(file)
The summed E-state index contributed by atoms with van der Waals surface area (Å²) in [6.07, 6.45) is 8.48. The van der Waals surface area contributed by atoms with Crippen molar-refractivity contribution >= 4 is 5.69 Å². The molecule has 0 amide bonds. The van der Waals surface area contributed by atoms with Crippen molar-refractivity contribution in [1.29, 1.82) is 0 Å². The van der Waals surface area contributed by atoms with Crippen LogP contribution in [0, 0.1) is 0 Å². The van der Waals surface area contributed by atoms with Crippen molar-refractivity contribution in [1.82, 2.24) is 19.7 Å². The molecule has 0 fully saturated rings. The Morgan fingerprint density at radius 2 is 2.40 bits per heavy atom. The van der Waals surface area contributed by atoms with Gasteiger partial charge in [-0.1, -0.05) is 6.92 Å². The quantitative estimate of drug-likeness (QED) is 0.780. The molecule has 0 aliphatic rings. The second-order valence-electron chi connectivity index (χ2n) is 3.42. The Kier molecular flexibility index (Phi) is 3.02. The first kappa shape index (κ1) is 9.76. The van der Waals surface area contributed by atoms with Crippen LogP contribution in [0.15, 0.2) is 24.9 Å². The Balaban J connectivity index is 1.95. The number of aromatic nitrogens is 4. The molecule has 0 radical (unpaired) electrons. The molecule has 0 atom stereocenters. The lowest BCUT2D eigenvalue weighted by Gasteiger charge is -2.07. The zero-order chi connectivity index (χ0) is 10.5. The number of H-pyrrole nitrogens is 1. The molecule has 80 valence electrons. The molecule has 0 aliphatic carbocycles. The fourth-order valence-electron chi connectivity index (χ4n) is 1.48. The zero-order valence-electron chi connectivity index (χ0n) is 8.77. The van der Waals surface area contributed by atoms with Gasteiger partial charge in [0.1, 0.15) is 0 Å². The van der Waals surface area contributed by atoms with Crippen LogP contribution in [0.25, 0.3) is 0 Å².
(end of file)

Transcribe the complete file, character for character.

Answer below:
The summed E-state index contributed by atoms with van der Waals surface area (Å²) in [6.07, 6.45) is 8.48. The van der Waals surface area contributed by atoms with Crippen molar-refractivity contribution >= 4 is 5.69 Å². The molecule has 0 amide bonds. The van der Waals surface area contributed by atoms with Crippen molar-refractivity contribution in [1.29, 1.82) is 0 Å². The van der Waals surface area contributed by atoms with Crippen LogP contribution in [0, 0.1) is 0 Å². The van der Waals surface area contributed by atoms with Crippen molar-refractivity contribution in [1.82, 2.24) is 19.7 Å². The molecule has 0 fully saturated rings. The Morgan fingerprint density at radius 2 is 2.40 bits per heavy atom. The van der Waals surface area contributed by atoms with Gasteiger partial charge in [-0.1, -0.05) is 6.92 Å². The quantitative estimate of drug-likeness (QED) is 0.780. The molecule has 0 aliphatic rings. The second-order valence-electron chi connectivity index (χ2n) is 3.42. The Kier molecular flexibility index (Phi) is 3.02. The first kappa shape index (κ1) is 9.76. The van der Waals surface area contributed by atoms with Crippen LogP contribution in [0.15, 0.2) is 24.9 Å². The Balaban J connectivity index is 1.95. The number of aromatic nitrogens is 4. The molecule has 0 radical (unpaired) electrons. The molecule has 0 atom stereocenters. The lowest BCUT2D eigenvalue weighted by Gasteiger charge is -2.07. The zero-order chi connectivity index (χ0) is 10.5. The number of H-pyrrole nitrogens is 1. The molecule has 80 valence electrons. The molecule has 0 aliphatic carbocycles. The fourth-order valence-electron chi connectivity index (χ4n) is 1.48. The zero-order valence-electron chi connectivity index (χ0n) is 8.77. The van der Waals surface area contributed by atoms with Gasteiger partial charge in [0.1, 0.15) is 0 Å². The van der Waals surface area contributed by atoms with Crippen LogP contribution in [0.25, 0.3) is 0 Å².